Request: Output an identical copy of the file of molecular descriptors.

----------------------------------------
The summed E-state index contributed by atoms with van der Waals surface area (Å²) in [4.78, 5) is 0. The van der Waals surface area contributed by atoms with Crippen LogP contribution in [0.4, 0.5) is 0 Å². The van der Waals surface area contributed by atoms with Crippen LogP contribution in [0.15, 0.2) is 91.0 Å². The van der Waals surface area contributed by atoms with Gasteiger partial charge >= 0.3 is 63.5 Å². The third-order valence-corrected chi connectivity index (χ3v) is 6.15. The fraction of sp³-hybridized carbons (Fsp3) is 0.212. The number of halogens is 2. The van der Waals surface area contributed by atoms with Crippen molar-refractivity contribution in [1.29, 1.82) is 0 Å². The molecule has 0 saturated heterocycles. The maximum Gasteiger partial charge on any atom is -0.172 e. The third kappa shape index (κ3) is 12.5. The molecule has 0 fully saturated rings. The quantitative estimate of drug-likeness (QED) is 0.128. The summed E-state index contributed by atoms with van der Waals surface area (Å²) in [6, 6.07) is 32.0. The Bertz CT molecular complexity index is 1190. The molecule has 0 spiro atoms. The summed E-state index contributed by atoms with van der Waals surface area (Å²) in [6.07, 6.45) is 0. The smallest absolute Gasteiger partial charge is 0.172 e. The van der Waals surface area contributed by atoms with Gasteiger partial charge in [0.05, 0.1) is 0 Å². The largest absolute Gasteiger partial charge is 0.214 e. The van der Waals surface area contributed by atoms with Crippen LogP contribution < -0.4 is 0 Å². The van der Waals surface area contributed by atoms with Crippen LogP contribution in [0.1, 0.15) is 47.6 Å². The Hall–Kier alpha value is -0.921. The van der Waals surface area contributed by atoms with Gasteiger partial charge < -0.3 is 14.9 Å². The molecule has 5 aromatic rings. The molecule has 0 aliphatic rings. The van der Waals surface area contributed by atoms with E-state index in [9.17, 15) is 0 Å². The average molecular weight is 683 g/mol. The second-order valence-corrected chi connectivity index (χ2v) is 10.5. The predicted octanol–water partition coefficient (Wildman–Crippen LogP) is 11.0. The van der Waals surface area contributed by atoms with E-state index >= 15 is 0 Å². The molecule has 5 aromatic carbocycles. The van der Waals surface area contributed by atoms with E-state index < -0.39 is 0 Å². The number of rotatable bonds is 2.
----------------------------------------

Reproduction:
The summed E-state index contributed by atoms with van der Waals surface area (Å²) in [4.78, 5) is 0. The van der Waals surface area contributed by atoms with Crippen LogP contribution in [0.4, 0.5) is 0 Å². The van der Waals surface area contributed by atoms with Crippen LogP contribution in [0.15, 0.2) is 91.0 Å². The van der Waals surface area contributed by atoms with Gasteiger partial charge >= 0.3 is 63.5 Å². The third-order valence-corrected chi connectivity index (χ3v) is 6.15. The fraction of sp³-hybridized carbons (Fsp3) is 0.212. The number of halogens is 2. The van der Waals surface area contributed by atoms with Crippen molar-refractivity contribution in [1.29, 1.82) is 0 Å². The molecule has 0 saturated heterocycles. The maximum Gasteiger partial charge on any atom is -0.172 e. The third kappa shape index (κ3) is 12.5. The molecule has 0 fully saturated rings. The quantitative estimate of drug-likeness (QED) is 0.128. The summed E-state index contributed by atoms with van der Waals surface area (Å²) in [6, 6.07) is 32.0. The Bertz CT molecular complexity index is 1190. The molecule has 0 spiro atoms. The summed E-state index contributed by atoms with van der Waals surface area (Å²) in [6.07, 6.45) is 0. The smallest absolute Gasteiger partial charge is 0.172 e. The van der Waals surface area contributed by atoms with Gasteiger partial charge in [0.05, 0.1) is 0 Å². The largest absolute Gasteiger partial charge is 0.214 e. The van der Waals surface area contributed by atoms with Crippen LogP contribution < -0.4 is 0 Å². The van der Waals surface area contributed by atoms with Crippen LogP contribution in [0.1, 0.15) is 47.6 Å². The Hall–Kier alpha value is -0.921. The van der Waals surface area contributed by atoms with Gasteiger partial charge < -0.3 is 14.9 Å². The molecule has 5 aromatic rings. The molecule has 0 aliphatic rings. The van der Waals surface area contributed by atoms with E-state index in [9.17, 15) is 0 Å². The average molecular weight is 683 g/mol. The second-order valence-corrected chi connectivity index (χ2v) is 10.5. The predicted octanol–water partition coefficient (Wildman–Crippen LogP) is 11.0. The van der Waals surface area contributed by atoms with E-state index >= 15 is 0 Å². The molecule has 5 aromatic carbocycles. The van der Waals surface area contributed by atoms with E-state index < -0.39 is 0 Å². The number of rotatable bonds is 2.